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Digital Business Lawyer

Volume: 18 Issue: 11
(November 2016)


News

The UK’s Information Commissioner’s Office (‘ICO’) published on 7 October 2016 its new Code of Practice on ‘Privacy notices, transparency and control’ (the ‘Code’), which aims to increase organisations’ transparency with regard to consumers’ personal information. / read more

The Dutch Senate adopted amendments to the Netherlands’ Telecommunications Act (‘Act’) on 11 October 2016, which inter alia outlaw ‘zero rating,’ the practice in which network operators or ISPs do not charge for data used by certain applications or internet services. The revised law appears contradictory to finalised guidelines issued by the Body of European Regulators for Electronic Communications (‘BEREC’) in August 2016, which state that zero rating is possible only under certain circumstances, with national regulators required to assess the practice on a case-by-case basis. / read more


Features

On 30 August 2016, the Body of European Regulators of Electronic Communications (‘BEREC’) published the final version of its Guidelines on the implementation of European net neutrality rules by national regulators. Olivier Gergely and Christoph Werkmeister of Freshfields Bruckhaus Deringer explain that the Guidelines provide some clarity but still leave ample room for interpretation. / read more

On 14 September 2016 the European Commission (‘Commission’) proposed a new Directive towards the modernisation of EU copyright rules. The Impact Assessment accompanying the new draft Directive provides some insight into the reasoning behind the Commission’s proposals. Iain Connor, Partner at Pinsent Masons, looks specifically at what the impact Assessment holds for text and data mining and the available options that might be taken in terms of a possible policy intervention in this area by the Commission. / read more

The question of whether linking to a website containing infringing content constitutes an infringement of copyright under EU law is a key issue for rightsholders, but one which had not been definitively addressed by the Court of Justice of the European Union (‘CJEU’). On 8 September 2016, the CJEU handed down its judgment in GS Media BV v. Sanoma Media Netherlands BV and Others (Case C-160/15), ruling that linking to unauthorised content can, in certain circumstances, constitute a communication to the public, thereby requiring authorisation from the relevant rightsholders. Ted Shapiro, Partner at Wiggin LLP, sets out the case background, details the findings, and considers the wider impact. / read more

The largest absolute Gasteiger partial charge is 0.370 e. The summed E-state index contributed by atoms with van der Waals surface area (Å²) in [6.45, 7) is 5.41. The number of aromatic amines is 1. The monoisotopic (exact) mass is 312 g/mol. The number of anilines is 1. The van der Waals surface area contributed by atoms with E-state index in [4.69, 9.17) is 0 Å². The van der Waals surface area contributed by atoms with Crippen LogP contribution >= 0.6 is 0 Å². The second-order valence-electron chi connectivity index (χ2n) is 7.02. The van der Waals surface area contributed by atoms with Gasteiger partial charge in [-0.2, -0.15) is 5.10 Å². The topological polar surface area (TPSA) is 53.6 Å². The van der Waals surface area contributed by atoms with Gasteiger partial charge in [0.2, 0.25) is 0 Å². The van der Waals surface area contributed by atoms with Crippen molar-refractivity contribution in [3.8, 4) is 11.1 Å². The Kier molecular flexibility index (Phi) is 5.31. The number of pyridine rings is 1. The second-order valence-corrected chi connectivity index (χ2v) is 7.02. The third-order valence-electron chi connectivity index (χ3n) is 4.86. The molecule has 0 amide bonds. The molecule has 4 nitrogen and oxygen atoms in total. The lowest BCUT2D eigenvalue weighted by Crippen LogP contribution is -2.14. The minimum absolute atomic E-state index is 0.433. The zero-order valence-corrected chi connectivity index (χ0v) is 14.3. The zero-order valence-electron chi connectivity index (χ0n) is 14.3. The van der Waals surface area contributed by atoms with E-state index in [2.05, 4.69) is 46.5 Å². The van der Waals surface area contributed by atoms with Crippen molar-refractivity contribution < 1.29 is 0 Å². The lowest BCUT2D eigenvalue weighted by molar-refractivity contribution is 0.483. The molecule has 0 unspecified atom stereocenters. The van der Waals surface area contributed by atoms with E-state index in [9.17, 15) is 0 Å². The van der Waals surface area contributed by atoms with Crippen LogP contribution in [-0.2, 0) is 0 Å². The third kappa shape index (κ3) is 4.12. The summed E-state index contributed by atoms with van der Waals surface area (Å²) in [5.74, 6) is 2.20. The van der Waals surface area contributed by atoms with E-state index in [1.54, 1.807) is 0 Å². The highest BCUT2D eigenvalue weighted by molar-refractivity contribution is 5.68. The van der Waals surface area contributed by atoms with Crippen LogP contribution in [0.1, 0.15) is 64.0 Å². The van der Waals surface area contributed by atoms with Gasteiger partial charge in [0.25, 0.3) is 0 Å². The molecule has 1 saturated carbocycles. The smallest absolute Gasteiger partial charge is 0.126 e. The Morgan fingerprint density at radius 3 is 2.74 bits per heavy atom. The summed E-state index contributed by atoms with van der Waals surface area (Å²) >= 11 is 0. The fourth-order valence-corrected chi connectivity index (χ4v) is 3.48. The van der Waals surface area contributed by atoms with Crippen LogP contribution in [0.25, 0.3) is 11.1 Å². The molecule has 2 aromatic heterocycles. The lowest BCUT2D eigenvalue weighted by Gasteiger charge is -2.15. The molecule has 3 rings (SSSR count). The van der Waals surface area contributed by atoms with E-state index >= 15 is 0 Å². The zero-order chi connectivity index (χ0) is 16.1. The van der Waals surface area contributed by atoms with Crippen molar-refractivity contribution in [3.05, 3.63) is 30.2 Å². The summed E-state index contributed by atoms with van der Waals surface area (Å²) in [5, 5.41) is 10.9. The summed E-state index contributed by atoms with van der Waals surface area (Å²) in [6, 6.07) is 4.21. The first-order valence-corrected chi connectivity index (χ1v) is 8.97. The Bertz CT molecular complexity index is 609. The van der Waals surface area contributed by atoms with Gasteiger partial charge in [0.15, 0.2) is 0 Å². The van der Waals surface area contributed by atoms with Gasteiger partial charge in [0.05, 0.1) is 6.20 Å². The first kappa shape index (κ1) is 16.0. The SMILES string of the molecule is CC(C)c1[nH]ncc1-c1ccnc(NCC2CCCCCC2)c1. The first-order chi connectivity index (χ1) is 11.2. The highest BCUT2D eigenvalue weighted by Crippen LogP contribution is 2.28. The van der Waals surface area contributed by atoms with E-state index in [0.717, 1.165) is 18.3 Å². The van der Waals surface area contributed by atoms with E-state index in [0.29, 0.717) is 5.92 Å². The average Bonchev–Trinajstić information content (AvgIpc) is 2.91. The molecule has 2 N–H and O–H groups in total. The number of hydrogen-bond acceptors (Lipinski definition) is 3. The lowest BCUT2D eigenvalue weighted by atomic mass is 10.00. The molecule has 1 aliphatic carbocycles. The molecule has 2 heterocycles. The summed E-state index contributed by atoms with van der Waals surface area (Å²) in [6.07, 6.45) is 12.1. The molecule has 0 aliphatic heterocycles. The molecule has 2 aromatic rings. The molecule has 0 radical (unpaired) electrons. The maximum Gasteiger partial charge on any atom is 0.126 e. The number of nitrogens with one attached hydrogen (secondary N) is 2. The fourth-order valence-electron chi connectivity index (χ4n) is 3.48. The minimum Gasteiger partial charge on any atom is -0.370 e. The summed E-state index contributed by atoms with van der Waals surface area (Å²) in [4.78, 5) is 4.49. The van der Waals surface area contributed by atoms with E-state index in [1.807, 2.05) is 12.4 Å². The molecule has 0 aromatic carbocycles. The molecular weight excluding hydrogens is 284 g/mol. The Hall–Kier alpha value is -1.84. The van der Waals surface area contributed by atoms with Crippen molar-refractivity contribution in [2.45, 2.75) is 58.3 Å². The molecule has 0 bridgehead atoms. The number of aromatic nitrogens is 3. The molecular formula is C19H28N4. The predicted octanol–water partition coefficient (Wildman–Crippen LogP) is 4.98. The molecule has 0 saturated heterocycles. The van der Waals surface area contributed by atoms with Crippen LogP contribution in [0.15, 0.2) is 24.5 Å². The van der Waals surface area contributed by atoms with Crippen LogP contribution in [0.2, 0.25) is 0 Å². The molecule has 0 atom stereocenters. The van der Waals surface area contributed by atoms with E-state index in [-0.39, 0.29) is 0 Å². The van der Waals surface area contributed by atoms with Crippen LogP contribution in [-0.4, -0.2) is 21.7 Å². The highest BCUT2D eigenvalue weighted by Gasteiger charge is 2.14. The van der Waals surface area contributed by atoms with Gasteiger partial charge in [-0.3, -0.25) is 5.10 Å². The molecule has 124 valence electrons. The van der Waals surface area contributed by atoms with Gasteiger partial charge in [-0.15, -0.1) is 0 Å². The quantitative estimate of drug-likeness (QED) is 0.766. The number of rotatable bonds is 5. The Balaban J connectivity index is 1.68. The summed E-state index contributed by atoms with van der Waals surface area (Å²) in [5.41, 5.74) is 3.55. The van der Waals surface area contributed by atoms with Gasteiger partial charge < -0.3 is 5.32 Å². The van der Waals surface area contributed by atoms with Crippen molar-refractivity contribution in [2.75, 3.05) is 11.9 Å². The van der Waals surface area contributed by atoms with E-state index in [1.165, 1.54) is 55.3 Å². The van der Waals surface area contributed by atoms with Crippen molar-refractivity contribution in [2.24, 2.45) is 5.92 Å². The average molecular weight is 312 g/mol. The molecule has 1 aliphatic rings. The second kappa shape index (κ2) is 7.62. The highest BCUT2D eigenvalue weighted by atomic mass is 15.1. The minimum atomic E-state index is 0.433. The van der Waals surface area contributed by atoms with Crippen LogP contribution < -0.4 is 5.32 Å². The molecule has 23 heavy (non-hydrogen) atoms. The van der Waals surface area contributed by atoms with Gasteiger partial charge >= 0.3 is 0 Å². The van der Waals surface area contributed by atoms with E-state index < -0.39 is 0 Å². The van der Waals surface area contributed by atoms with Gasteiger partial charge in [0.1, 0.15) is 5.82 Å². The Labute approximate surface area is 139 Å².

Both the European Commission (‘EC’) and national competition authorities in Europe (‘NCAs’) have signalled their focus on the e-commerce sector as an area of enforcement priority, in reflection of its ever-growing importance. Some recent enforcement actions by NCAs reiterates broadly settled positions, while others suggest a toughening of the authorities’ stance against online sales restrictions. In particular, recent cases concerning bans on sales through third party platforms look set to re-open the debate over the extent to which such restrictions may be justified as qualitative requirements within a selective distribution system. Christian Fischoeder and John Kwan of Cleary Gottlieb Steen & Hamilton LLP provide an overview of these significant enforcement actions by competition authorities. / read more

The Court of Justice of the European Union (‘CJEU’) has delivered its verdict in the case of Tobias McFadden v. Sony Music Entertainment Germany GmbH, finding that those who provide free Wi-Fi internet access within the course of their economic activity can benefit from the ‘mere conduit’ defence to liability, if the provider satisfies a number of conditions. However, the CJEU found that Wi-Fi providers can be required to secure their network. Theo Savvides and Andy Butcher of Bristows LLP discuss the case’s implications for Wi-Fi providers. / read more

Two recent decisions of the Court of Justice of the European Union (‘CJEU’) have indicated that online businesses must ensure they are in compliance with the data protection (‘DP’) law of the Member State (‘MS’) where they are processing personal data even if they have no permanent office there. Prof Dr Patrick Van Eecke and Enrique Gallego Capdevila of DLA Piper LLP discuss the implications of these rulings. / read more


About Digital Business Lawyer:

The monthly publication providing authoritative insights and thought leadership on the legal/regulatory issues affecting online business, covering distance selling, contracts, domain names, adblocking, advertising, cloud computing, net neutrality, e-privacy, data protection, cyber crime, the Internet of Things, social media, internet taxation and software / read more

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